Even as classifications like “jazz” and “bebop” kept black musicians and their work out of conservatories and concert halls, the same terms were exploited to boost record and ticket sales. At their outset in the 1920s and ’30s, record companies began marketing white artists on their main labels and black artists in “race catalogues” on subsidiary labels. When Duke Ellington—now recognized as one of the great composers and orchestrators of the last century—wanted to employ a symphony orchestra for the record Night Creature, executives told him he couldn’t work “out of his category.”
In 1949, Billboard editor Jerry Wexler coined the term “Rhythm & Blues” to replace “Race Music” as the descriptor for records by black artists. He went on to partner with Atlantic Records, where the rebranded “R&B” made the music more palatable to white audiences. The Grammys and Billboard still follow this racial split: “R&B” lives on, grouped today on the Billboard charts with another “race” category: hip-hop.
Today, “R&B” is no less restrictive than its more explicitly racialized forebears. Look back no further than 2019, when the artist Lil Nas X’s song “Old Town Road” hit the Billboard “Hot Country Songs” and “Hot R&B/Hip-Hop Songs” charts at the same time. Instead of acknowledging the emergence of what some called “country rap,” or more specifically, “country trap”—or rethinking its classification system in any way—Billboard simply removed the song from its country charts, claiming that “Old Town Road” did “not embrace enough elements of today’s country music.” As Lil Nas X argued, “The song is country trap. It’s not one, it’s not the other. It’s both. It should be on both.”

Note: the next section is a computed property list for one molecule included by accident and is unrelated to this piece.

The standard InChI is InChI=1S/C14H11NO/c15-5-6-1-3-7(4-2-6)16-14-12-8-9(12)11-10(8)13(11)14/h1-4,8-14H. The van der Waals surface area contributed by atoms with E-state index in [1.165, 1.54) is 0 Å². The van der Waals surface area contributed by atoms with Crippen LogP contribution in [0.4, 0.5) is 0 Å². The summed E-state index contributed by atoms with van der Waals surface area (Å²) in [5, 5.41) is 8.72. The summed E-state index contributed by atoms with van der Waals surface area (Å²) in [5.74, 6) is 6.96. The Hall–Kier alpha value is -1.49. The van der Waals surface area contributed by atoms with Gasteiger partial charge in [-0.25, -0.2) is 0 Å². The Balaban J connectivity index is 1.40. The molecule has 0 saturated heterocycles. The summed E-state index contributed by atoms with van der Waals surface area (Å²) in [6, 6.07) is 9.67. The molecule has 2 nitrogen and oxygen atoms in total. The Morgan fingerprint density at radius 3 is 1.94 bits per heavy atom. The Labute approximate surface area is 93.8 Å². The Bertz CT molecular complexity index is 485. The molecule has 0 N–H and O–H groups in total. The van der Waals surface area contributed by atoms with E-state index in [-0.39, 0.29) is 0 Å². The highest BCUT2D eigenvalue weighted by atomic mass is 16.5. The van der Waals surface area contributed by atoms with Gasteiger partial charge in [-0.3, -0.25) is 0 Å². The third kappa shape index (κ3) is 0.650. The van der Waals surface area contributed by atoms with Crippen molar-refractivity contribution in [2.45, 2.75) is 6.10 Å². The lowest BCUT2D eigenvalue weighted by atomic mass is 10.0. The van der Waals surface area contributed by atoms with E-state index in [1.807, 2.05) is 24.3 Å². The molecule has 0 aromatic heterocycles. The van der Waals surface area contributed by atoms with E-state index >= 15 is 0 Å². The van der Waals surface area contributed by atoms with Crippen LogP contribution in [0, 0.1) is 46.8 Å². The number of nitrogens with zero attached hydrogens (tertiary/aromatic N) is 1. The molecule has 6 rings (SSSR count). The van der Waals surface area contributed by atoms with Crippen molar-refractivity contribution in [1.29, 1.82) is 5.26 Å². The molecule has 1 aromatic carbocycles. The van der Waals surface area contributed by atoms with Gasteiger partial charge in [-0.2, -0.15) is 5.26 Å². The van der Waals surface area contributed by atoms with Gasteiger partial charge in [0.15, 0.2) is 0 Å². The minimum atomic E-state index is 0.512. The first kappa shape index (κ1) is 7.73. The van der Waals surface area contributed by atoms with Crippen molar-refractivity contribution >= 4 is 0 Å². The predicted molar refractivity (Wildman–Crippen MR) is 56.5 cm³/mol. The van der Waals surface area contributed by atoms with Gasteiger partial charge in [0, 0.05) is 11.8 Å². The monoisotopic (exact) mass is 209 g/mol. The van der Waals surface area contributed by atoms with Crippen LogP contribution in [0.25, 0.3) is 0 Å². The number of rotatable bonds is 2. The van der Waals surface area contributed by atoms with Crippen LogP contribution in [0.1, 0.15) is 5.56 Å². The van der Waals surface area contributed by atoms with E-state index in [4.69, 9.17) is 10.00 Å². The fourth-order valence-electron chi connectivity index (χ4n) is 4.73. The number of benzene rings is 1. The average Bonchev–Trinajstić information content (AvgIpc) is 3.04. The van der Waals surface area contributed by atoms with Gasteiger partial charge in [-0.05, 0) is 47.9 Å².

Although “R&B” and “country” persist in mainstream culture and the still profoundly segregated music industry, academic research continues to confirm that these categories have little to do with the actual lineage of twentieth-century American music. Among scholars, the myth of a clear racial boundary between “R&B” and “country” has dissolved amid new recognition that black people and black music exerted critical influence on the origins of what we call “country.”
These kinds of revisions are helping music history catch up to the reality that’s always been clear to musicians, but not necessarily to audiences—in part because of Billboard charts and listings like “Goings On.” I’ve been playing piano all my life and hold degrees in both classical composition and jazz performance, but I’d hesitate to call myself either a classical composer or a jazz musician. When pressed, typically by a non-musician, I’ll say I play “experimental improvised music” or that I write “new music with elements of improvisation.” In conversation with other musicians, though, I tend not to feel the need to sort myself by category at all. Instead, I’ll map out a lineage of influences whose work has shaped my own. This kind of resistance to musical categorization is hardly uncommon among my peers.